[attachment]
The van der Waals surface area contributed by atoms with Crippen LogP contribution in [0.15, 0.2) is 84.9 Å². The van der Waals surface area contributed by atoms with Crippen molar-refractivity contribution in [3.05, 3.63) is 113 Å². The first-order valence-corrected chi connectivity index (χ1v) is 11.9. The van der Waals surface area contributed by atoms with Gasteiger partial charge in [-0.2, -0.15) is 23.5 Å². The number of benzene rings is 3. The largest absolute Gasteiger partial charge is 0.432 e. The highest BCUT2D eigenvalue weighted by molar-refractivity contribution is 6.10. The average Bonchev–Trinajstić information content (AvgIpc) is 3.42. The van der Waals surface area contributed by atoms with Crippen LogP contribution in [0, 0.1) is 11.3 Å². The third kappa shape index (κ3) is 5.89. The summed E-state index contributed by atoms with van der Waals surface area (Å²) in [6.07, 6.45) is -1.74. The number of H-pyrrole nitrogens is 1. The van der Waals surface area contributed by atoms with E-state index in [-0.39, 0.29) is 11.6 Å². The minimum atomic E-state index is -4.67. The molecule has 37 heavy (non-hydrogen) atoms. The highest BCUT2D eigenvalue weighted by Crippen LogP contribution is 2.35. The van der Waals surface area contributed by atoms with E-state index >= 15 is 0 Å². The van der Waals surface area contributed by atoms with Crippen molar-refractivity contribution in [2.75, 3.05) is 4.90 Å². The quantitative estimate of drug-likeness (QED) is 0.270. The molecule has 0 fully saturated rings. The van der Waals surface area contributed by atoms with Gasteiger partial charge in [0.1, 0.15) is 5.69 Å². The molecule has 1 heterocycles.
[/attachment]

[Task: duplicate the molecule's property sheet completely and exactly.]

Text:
The van der Waals surface area contributed by atoms with Crippen LogP contribution in [0.15, 0.2) is 84.9 Å². The van der Waals surface area contributed by atoms with Crippen molar-refractivity contribution in [3.05, 3.63) is 113 Å². The first-order valence-corrected chi connectivity index (χ1v) is 11.9. The van der Waals surface area contributed by atoms with Gasteiger partial charge in [-0.2, -0.15) is 23.5 Å². The number of benzene rings is 3. The largest absolute Gasteiger partial charge is 0.432 e. The highest BCUT2D eigenvalue weighted by molar-refractivity contribution is 6.10. The average Bonchev–Trinajstić information content (AvgIpc) is 3.42. The van der Waals surface area contributed by atoms with Crippen LogP contribution in [0, 0.1) is 11.3 Å². The third kappa shape index (κ3) is 5.89. The summed E-state index contributed by atoms with van der Waals surface area (Å²) in [6.07, 6.45) is -1.74. The number of H-pyrrole nitrogens is 1. The van der Waals surface area contributed by atoms with E-state index in [-0.39, 0.29) is 11.6 Å². The minimum atomic E-state index is -4.67. The molecule has 37 heavy (non-hydrogen) atoms. The highest BCUT2D eigenvalue weighted by Crippen LogP contribution is 2.35. The van der Waals surface area contributed by atoms with E-state index >= 15 is 0 Å². The van der Waals surface area contributed by atoms with Crippen molar-refractivity contribution in [2.75, 3.05) is 4.90 Å². The quantitative estimate of drug-likeness (QED) is 0.270. The molecule has 0 fully saturated rings. The van der Waals surface area contributed by atoms with Gasteiger partial charge in [0.1, 0.15) is 5.69 Å². The molecule has 1 heterocycles.